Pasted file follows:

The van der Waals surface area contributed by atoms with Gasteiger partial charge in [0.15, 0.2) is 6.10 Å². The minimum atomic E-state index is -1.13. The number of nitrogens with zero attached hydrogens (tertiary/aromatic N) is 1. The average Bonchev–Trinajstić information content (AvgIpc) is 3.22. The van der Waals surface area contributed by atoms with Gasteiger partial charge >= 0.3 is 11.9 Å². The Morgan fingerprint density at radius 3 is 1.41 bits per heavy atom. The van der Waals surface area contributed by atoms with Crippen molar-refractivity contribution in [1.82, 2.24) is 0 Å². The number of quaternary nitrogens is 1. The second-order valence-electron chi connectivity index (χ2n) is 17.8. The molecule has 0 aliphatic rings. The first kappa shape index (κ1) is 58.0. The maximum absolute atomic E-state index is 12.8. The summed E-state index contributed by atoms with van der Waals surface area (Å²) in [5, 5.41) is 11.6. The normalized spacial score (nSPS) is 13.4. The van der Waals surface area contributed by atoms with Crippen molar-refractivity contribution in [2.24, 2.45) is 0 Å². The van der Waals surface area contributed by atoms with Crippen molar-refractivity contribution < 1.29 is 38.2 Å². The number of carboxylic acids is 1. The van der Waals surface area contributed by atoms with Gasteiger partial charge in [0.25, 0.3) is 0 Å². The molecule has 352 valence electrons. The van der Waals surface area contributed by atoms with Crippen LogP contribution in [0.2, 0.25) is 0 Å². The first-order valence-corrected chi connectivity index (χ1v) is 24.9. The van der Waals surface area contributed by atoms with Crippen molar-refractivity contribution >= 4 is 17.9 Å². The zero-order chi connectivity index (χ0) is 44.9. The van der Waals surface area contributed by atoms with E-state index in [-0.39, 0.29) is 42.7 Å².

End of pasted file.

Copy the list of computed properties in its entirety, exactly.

The van der Waals surface area contributed by atoms with Gasteiger partial charge in [0.15, 0.2) is 6.10 Å². The minimum atomic E-state index is -1.13. The number of nitrogens with zero attached hydrogens (tertiary/aromatic N) is 1. The average Bonchev–Trinajstić information content (AvgIpc) is 3.22. The van der Waals surface area contributed by atoms with Gasteiger partial charge >= 0.3 is 11.9 Å². The Morgan fingerprint density at radius 3 is 1.41 bits per heavy atom. The van der Waals surface area contributed by atoms with Crippen molar-refractivity contribution in [1.82, 2.24) is 0 Å². The number of quaternary nitrogens is 1. The second-order valence-electron chi connectivity index (χ2n) is 17.8. The molecule has 0 aliphatic rings. The first kappa shape index (κ1) is 58.0. The maximum absolute atomic E-state index is 12.8. The summed E-state index contributed by atoms with van der Waals surface area (Å²) in [5, 5.41) is 11.6. The normalized spacial score (nSPS) is 13.4. The van der Waals surface area contributed by atoms with Crippen molar-refractivity contribution in [2.24, 2.45) is 0 Å². The van der Waals surface area contributed by atoms with Crippen molar-refractivity contribution < 1.29 is 38.2 Å². The number of carboxylic acids is 1. The van der Waals surface area contributed by atoms with Gasteiger partial charge in [0.25, 0.3) is 0 Å². The molecule has 352 valence electrons. The van der Waals surface area contributed by atoms with Crippen LogP contribution in [0.2, 0.25) is 0 Å². The first-order valence-corrected chi connectivity index (χ1v) is 24.9. The van der Waals surface area contributed by atoms with Crippen molar-refractivity contribution >= 4 is 17.9 Å². The zero-order chi connectivity index (χ0) is 44.9. The van der Waals surface area contributed by atoms with E-state index in [-0.39, 0.29) is 42.7 Å².